Skip to main content
Due to maintenance, some parts of the ACEVO website won’t be available on Wednesday 27 March, from 7–9am.
For urgent requests please email

The Chief Executive’s First 100 Days

The Chief Executives First 100 Days is aimed at first-time CEOs as well as those with more experience who might be moving to a new role. It provides a roadmap to navigate the countdown stage to starting a new CEO role, the first 100 days in post and beyond.

Why the first 100 days?

The timeframe of the first 100 days has great practical and symbolic significance for new leaders. In earlier research (Ash, 2006), 60% of CEOs responding to a questionnaire said that with hindsight, the first 100 days had been a ‘highly’ or ‘very’ important period. Your first 100 days are the start of the period when you are learning about your organisation and when the organisation is learning about you.

The first 100 days of the new charity CEO is broken down into 3 stages:

  • The countdown stage: The time before taking up the role – after you have been offered the post – but before you officially start work.
  • The encounter stage: Your first 100 days
  • The adjustment stage: your next 100 days and beyond – perhaps to the end of your second year as CEO.

The countdown stage

Your early period in post is a ‘honeymoon’ period when there is a high tolerance of change; therefore, it follows that the faster you can understand your new organisation, the more opportunity you will have to take advantage of this critical period. The amount of time you have to prepare for the role will vary; it may be months or only days, during which there will be pressures to complete work in your current role. But whatever time you have, aim to use it in a way which makes the most of the opportunity of this valuable period.

Key steps to assist you during the countdown stage:

  1. Prepare yourself for new challenges: Identify skills gaps. What areas do you need to work on to fulfil this role?
  2. Promote yourself emotionally and mentally-out of your former role-into your new role
  3. Learn more about the organisation: the board, its mission, values, strategy, finance,stakeholders, structures etc.: The more you know the better prepared you will be
  4. Continue diagnosing/analysing the organisation, formulate or refine your initial hypotheses: What is your view of the stage the organisation is at currently?
  5. Prepare a ‘view’ or story – and plan for Day One

The encounter stage

Your initial diagnosis of the organisation, begun during the countdown stage, will either be confirmed or re-cast when you probe more deeply into the organisation and you experience the reality of the role. It is not uncommon for newly appointed CEOs, when starting the role, to uncover a different ‘reality’ to the impression presented by the Trustees during the selection process. This is not to suggest that there has been any deliberate deception; it is more likely that the Board is not fully apprised of the true position whether through a lack of available information or a failure to probe sufficiently deeply.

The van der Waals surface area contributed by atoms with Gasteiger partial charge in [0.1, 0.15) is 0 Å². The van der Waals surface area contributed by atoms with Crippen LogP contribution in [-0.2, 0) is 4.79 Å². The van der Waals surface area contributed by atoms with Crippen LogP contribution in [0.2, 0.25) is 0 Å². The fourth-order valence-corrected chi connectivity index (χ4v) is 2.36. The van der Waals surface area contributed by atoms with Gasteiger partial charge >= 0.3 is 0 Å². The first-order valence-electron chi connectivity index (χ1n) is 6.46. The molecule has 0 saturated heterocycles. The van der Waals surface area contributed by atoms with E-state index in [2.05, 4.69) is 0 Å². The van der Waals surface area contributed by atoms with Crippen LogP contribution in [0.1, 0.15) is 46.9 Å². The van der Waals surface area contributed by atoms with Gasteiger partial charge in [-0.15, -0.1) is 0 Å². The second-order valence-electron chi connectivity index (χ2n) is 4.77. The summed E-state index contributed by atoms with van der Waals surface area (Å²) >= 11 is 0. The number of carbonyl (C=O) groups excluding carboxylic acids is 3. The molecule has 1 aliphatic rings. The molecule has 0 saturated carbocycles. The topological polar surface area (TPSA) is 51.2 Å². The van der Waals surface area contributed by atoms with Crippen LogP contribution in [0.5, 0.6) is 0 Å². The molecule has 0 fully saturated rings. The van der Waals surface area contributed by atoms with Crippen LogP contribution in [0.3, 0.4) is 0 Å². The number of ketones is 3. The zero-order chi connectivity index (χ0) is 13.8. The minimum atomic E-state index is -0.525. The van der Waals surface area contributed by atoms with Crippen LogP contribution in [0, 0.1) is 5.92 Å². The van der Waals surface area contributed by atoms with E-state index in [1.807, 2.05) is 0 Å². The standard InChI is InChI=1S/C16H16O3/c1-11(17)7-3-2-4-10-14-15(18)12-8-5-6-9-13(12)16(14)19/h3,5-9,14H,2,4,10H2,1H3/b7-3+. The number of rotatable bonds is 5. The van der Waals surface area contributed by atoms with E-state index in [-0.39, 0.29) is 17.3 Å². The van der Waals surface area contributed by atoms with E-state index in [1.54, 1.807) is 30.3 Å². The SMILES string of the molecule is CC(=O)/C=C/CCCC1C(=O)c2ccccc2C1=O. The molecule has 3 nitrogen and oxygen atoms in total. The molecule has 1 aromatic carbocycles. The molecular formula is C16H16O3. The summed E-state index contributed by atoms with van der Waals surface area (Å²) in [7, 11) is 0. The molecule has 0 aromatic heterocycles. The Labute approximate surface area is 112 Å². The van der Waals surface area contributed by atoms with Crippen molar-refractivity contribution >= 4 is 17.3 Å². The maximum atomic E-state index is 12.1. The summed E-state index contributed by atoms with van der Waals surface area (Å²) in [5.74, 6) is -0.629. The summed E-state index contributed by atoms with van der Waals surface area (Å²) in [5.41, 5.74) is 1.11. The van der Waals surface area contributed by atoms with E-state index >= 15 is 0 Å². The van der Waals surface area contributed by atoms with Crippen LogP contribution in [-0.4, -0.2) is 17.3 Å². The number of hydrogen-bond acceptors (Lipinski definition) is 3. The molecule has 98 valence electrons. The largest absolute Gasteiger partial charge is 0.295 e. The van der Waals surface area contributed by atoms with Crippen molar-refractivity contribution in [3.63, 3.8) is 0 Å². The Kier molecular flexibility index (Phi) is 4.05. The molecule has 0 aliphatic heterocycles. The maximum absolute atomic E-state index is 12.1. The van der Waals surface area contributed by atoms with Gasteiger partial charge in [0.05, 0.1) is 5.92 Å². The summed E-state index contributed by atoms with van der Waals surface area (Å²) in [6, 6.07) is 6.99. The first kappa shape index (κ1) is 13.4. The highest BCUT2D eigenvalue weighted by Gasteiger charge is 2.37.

Key steps to assist you during the encounter stage:

  1. Listen & learn from as many sources as possible: Staff, board, stakeholders
  2. Continue the diagnostic phase: Develop your diagnosis for where the organisation is at
  3. Build or deepen relationships: with staff, board, stakeholders
  4. Create a climate for change: A new CEO can often be a lever for change and change can be hard for some to take. Take the chance to build the right climate for this.
  5. Build your support and maintain development: You will need support in this new role think about where you can source this from, coaching or mentoring may be useful.

The adjustment stage

The next 100 days and beyond is likely to be the period when you start to implement some of the ideas and plans formulated during your first 100 days taking advantage of the tolerant climate towards change. In the next phase of your work, your focus may change. At the start of your appointment, as a result of your initial diagnoses, you might have had to focus on the internal environment. With time, this may move to the external environment as organisational capacity grows. This is not to say that you will take your eye off internal issues, but you will have monitoring and performance management systems in place (regular and booked one to one meetings with direct reports supporting the formal appraisal review process) so that you know what is going on but are less actively involved.

This article was taken from the ACEVO publication ‘ The Chief Executive’s first 100 days: a Roadmap for success’ by Fiona Ash. The full publication can be purchased here. For more information about how ACEVO can support your personal development or leadership skills please contact Jenny BerryDirector of Leadership and ACEVO North.

Share this

Not an ACEVO member?

If you have any queries please email
or call 020 7014 4600.

This website uses cookies to improve your experience. Privacy & cookie policy

The cookie settings on this website are set to "allow cookies" to give you the best browsing experience possible. If you continue to use this website without changing your cookie settings or you click "Accept" below then you are consenting to this.